11 December 2011. It was almost noon on a Sunday. Crew A was on weekend duty. It had been a fairly uneventful weekend; that was until Engine 511 and Ambulance 511 are dispatched to the Manassas National Battlefield Park to an injury for a rider that fell off of a horse.
The caller was telling communications that they were on the Battlefield. Unfortunately the Battlefield covers 5,073 acres. This was going to be like looking for a needle in a haystack. As communications kept questioning the caller the search area was being narrowed. It was finally determined that the victim was in the southwest quadrant of the Battlefield. This area is bounded by Groveton Road to the west, Lee Highway to the north, Sudley Road to the east, and Interstate 66 to the south.
Additional questioning determined that the caller and injured rider had parked their horse trailer near some monuments and a cemetery. That would put them near the New York Monuments and the Groveton Cemetery. Knowing the area that was involved and the conflicting information being provided, Engine 511 requested Truck 511 and Medic 511 be dispatched to assist. It was now reported the victim was unconscious.
Engine 511 took a position off New York Avenue, the location of the New York Monuments, and the crew started walking into the Battlefield. Ambulance 511's crew made contact with people that knew the victims approximate location. Truck and Medic 511 were directed to enter the Battlefield off Chinn Ridge. Ambulance 511 followed the Truck and Medic in. Once the units reached the end of Chinn Ridge they were pointed in the direction of the victim down in a wooded area some distance away.
The Engine crew, after checking with joggers and other horse riders they passed as they were walking, was finally able to ascertain the location of the victim. As the Engine crew was getting closer to the victim, the Ambulance crew had started hiking in from Chinn Ridge. The Truck crew started toward the victim bringing with them the Stokes basket. The Engine crew had finally reached the victim some 45 minutes after the call to 911. They immediately determine that the victim would need to be flown to a trauma center. Upon falling from the horse the victim struck their head on a tree with enough force to remove a substantial amount of bark from the tree. Fortunately the victim was wearing a helmet otherwise the Engine crew could be looking at a fatality.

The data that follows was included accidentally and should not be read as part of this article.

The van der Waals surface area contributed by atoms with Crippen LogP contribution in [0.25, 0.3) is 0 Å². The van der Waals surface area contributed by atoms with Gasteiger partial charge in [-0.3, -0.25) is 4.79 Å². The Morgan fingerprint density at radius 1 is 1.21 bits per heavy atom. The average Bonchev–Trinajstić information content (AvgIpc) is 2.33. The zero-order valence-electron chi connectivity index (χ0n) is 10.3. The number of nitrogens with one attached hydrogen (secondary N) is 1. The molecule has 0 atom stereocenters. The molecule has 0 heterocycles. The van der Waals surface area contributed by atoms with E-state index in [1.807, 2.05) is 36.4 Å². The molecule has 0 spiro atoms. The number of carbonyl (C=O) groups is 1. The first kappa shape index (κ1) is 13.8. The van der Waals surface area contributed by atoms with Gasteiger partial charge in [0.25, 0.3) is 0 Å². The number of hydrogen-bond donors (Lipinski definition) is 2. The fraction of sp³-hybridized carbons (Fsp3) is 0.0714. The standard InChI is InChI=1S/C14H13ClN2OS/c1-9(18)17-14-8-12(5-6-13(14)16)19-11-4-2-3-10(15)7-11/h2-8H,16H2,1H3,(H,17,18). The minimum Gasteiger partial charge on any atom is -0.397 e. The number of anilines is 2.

Before the Truck crew could start out with the Stokes, the crew would be split. The Truck officer and one of the Truck firefighters would set the landing zone up for the helicopter. The Truck operator and the other Truck firefighter would now have to carry the Stokes in.
The Engine had finished assessing the victim as the Ambulance crew approached on foot. The victim was placed on a backboard the Ambulance crew had carried in with them. A park ranger had managed to get an SUV into the dense wooded area. As the victim was being secured to the backboard the Truck crew arrived with the Stokes. The victim was placed in the Stokes and carried to the ranger's vehicle. The Stokes was the placed in the rear cargo area of the SUV. The Engine operator and Ambulance OIC would accompany the victim to the landing zone. The park ranger provide as smooth of a ride as possible considering the terrain between them and the landing zone.
The remaining crew members from the Engine and Ambulance along with the two crew members from the Truck would have to get out the same way they got there; by walking. The helicopter arrived within two minutes of the ranger's vehicle making it to the landing zone. Medic 511 assessed the victim as the helicopter was landing. The victim was transferred from the Stokes to the helicopter cot.
The crew members that were on foot reached the landing zone area as the victim was placed inside the helicopter. All the equipment and apparatus was made ready for service. One problem remained, the Engine crew was at Chinn Ridge and the Engine was over on New York Avenue some three miles away. Battalion 501Z and Battalion 591 transported the Engine crew back to the Engine.
The Engine crew, carrying their EMS gear, walked approximately 1.5 miles to reach the victim. The Truck and Ambulance crew, carrying their EMS gear, backboard, and Stokes Basket, walked approximately 1 mile. The walk to the landing zone was approximately 1.5 miles. In all, the Engine crew covered around 3 miles having to cross Young's Branch twice. They were wet, muddy, and cold. The Truck and Ambulance crew covered about 2.5 miles.
This operation was successful because the public safety communications continued working to narrow down the victim's location; the crews questioned other horse riders and joggers; the necessary equipment was carried to the victim, the park ranger gaining as close access as possible in the SUV; the command operation that oversaw the operation; and most importantly the team work by everyone involved.
The photos taken at this incident were only taken after the victim safely reached the landing zone.
E511, A511, T511, M511,
BC501Z, BC591, National Park Service
Overview of the SW quadrant of the Manassas National Battlefield Park
All of the Stokes Basket rigging had to be removed to carry the Stokes to the victim. Truck firefighter in training York re rigs the Stokes Basket readying it to be returned to service.
Ambulance Orski returns equipment to the Ambulance.